Why did Jesus die?

To ask the question of why Jesus died is one of the most difficult yet decisive questions we could ever ask. It is a question that the Church throughout its history has asked, and answered in a variety of ways.

Jesus’ death is grounded in creation, the works of God’s hands —  a creation that is good yet somehow distorted and alienated by sin. The cross implies also the incarnation: God’s entering into creation and becoming one of us in Jesus of Nazareth. In this event, the New Testament attests to Jesus’ unique identity as divine and human, the Son of God manifest in our flesh and blood (Jn 1:14; Heb 2:14). If he is fully human he must die, for that is what it means to be mortal.

But why did Jesus die the way he did: crucified by the Romans in an excruciating and humiliating death? Why did the Son of God die in this way, the one who shared in God’s own being?

For the New Testament writers, Jesus’ death is not a disaster, despite appearances to the contrary. Along with his incarnation, life and ministry, and resurrection, Jesus’ death is God’s plan for salvation: definitive for human beings and for creation. The whole Jesus event, for the New Testament, stands at the centre of history, including the cross. Our salvation, and that of the world, is achieved in it and through it.

There are a number of ways to explain the death of Jesus, though no explanation will ever exhaust its mystery. In any account, God is intimately involved in the cross, not as an outsider or distant spectator, but as a direct participant, fully present to Jesus in all he undergoes, even (paradoxically) his experience of abandonment. In a very real sense, in describing Jesus’ mortal suffering, we are describing the experience of God. In the truest and deepest sense, what happened on the cross involved the whole Trinity.

In the first place, Jesus’ death is God’s profound and radical identification with sin and suffering. This is hinted at in Mark’s Gospel by Jesus’ baptism — why otherwise would Jesus need a ‘baptism of repentance for the forgiveness of sins’ (Mk 1:4)? On the cross, Jesus (and for this read ‘God’) enters into the dark waters of our desolation, torment, sin, suffering and death (Mk 15:34). It is our depths into which Jesus descends, bringing with him — because of who he is — the redeeming light and life of God.

In this act of love, the greatest act of love the world has ever known, God enters the place of lovelessness and abandonment, sin and shame, suffering and violence. God has identified with us, has been there, has suffered, has endured the torment of our sin, our shame, our pain. The cross shows the extraordinary depths of God’s love for us and for creation (Jn 3:16-17), a love that is profoundly transforming.

In the second place, the New Testament affirms again and again that through the cross our sins, and those of the whole world, are forgiven (Matt 26:28; Lk 23:24; Acts 10:43; Eph 1:7; Col 1:14; 1 Jn 2:2). On a personal level, it means that through the cross, our failures and inadequacies, our acts of cruelty and destruction (including our self-destruction), are forgiven through the merciful love and grace of God revealed in Jesus.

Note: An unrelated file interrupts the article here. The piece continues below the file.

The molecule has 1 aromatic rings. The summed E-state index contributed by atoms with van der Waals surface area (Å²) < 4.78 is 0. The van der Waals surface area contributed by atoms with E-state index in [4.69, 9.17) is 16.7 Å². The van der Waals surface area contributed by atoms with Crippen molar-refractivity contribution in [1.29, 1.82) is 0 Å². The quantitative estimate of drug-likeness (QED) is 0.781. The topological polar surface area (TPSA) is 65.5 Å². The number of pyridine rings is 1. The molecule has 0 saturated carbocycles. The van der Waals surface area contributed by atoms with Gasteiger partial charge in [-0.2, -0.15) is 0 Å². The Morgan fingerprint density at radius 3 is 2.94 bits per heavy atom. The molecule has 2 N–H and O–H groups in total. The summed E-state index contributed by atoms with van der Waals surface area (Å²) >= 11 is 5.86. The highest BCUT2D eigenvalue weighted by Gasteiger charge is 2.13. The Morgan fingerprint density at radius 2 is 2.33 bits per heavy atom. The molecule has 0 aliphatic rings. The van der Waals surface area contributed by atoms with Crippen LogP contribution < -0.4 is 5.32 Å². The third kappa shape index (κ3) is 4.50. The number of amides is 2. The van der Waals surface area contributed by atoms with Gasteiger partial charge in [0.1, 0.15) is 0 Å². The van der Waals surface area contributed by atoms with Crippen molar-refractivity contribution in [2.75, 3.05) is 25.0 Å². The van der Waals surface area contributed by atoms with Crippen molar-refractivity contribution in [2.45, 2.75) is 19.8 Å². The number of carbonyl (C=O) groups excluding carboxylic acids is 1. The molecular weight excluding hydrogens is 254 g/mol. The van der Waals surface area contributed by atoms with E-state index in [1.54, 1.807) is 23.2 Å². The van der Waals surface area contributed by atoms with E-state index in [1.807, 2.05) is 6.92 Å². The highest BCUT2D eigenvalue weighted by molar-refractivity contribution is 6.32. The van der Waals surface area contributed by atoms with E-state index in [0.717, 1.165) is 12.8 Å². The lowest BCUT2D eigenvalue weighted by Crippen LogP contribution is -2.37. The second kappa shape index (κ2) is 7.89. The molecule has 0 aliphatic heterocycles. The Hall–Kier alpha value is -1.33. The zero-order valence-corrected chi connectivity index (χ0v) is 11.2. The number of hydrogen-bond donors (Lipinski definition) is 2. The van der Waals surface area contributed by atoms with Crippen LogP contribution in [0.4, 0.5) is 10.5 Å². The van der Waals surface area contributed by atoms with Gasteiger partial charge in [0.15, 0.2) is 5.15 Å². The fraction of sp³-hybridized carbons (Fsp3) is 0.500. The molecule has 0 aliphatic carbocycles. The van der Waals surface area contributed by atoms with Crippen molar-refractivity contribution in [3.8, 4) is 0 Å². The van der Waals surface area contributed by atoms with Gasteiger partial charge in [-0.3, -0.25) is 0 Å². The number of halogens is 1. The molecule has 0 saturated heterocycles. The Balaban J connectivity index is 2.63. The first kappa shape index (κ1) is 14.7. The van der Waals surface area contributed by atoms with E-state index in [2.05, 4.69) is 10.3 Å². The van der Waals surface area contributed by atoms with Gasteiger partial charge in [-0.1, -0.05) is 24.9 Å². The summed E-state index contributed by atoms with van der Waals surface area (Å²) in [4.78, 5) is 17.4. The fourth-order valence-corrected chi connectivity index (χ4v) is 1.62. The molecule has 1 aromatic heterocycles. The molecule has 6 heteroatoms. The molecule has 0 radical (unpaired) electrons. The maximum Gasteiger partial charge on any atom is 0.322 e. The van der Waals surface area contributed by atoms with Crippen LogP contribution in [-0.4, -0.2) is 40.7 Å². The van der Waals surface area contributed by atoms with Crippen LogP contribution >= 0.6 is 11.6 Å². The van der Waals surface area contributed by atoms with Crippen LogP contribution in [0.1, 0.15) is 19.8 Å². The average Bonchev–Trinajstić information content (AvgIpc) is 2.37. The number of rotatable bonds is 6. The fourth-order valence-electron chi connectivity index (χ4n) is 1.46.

In the Old Testament, one of the functions of the temple was to atone for sin through animal sacrifices (Lev 5:6-10). On the Day of Atonement, animals were sacrificed for the sins of the people, and the scapegoat was sent into the wilderness bearing those sins (Lev 16:10). For the New Testament writers, these practices point to Jesus, the ultimate and one-and-only sacrifice for sins, whose blood atones for the sins of the world, and is available for all who repent and turn to God (Jn 1:29; Heb 9:22). The cross is the supreme act of atonement, making us one with God in our alienation and sinfulness, setting all things in right relationship to God, and therefore to one another and to creation (Rom 3:21-26; 5:6-10).

In this sense, Jesus’ death on the cross effects a ‘cleansing’ from sin (1 Jn 1:7-9). This is a paradoxical image: blood having the power to cleanse and make clean.  It means that forgiveness removes our guilt and shame: the sense that what we have done wrong — how we have harmed another — has polluted us. In Jesus’ cleansing death, our guilt and shame are washed away. It is as if God, to change the image, has fallen on the bomb and absorbed the explosion into himself. God has taken on the stain of sin and, in doing so, removed it in the one act of forgiveness on the cross.

In the third place, the death of Jesus is a moment of glory and victory, overcoming ‘the ruler of this world’ (Jn 16:11; 13:31-32). In Jesus’ death, the end of sin and evil is spelled out in an event that in human terms is shameful and degrading but is, in fact, a glorious event revealing God’s true nature. The cross is the ladder on which the triumphant Son returns to the Father, drawing ‘all people’ to himself (Jn 12:32). It is an act of glory because it shows the transforming radiance of God’s love. In this terrible event of the cross, ironically, both Father and Son are glorified, revealing definitively God who is (1 Jn 4:16). At a cosmic level, the cross signifies God’s final overcoming of evil.

To sum up: the cross in the New Testament represents the transforming power of God’s love for us and for creation. It signifies the radical entry of God into our suffering and desolation, cleansing us from sin and liberating us from evil.

As one of the Good Friday prayers says: ‘We adore you, O Christ, and we bless you, because by your death you have redeemed the world.’